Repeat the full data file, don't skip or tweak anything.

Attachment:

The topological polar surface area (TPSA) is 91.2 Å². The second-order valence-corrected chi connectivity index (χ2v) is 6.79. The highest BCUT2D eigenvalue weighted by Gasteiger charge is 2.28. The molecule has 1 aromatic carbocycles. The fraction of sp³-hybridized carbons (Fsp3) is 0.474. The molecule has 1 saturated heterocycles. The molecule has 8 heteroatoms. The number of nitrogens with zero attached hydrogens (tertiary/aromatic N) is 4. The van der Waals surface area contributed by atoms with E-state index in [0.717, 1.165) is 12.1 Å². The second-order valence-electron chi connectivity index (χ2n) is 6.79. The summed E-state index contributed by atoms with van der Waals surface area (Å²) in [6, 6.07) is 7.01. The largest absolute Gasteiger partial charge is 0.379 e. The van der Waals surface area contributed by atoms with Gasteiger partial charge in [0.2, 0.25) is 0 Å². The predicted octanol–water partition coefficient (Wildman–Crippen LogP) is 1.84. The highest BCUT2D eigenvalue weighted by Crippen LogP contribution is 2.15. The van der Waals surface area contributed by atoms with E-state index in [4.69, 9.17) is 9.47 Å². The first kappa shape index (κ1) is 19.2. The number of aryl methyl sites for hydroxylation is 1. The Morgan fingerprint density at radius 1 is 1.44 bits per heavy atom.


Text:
The topological polar surface area (TPSA) is 91.2 Å². The second-order valence-corrected chi connectivity index (χ2v) is 6.79. The highest BCUT2D eigenvalue weighted by Gasteiger charge is 2.28. The molecule has 1 aromatic carbocycles. The fraction of sp³-hybridized carbons (Fsp3) is 0.474. The molecule has 1 saturated heterocycles. The molecule has 8 heteroatoms. The number of nitrogens with zero attached hydrogens (tertiary/aromatic N) is 4. The van der Waals surface area contributed by atoms with E-state index in [0.717, 1.165) is 12.1 Å². The second-order valence-electron chi connectivity index (χ2n) is 6.79. The summed E-state index contributed by atoms with van der Waals surface area (Å²) in [6, 6.07) is 7.01. The largest absolute Gasteiger partial charge is 0.379 e. The van der Waals surface area contributed by atoms with Gasteiger partial charge in [0.2, 0.25) is 0 Å². The predicted octanol–water partition coefficient (Wildman–Crippen LogP) is 1.84. The highest BCUT2D eigenvalue weighted by Crippen LogP contribution is 2.15. The van der Waals surface area contributed by atoms with E-state index in [4.69, 9.17) is 9.47 Å². The first kappa shape index (κ1) is 19.2. The number of aryl methyl sites for hydroxylation is 1. The Morgan fingerprint density at radius 1 is 1.44 bits per heavy atom.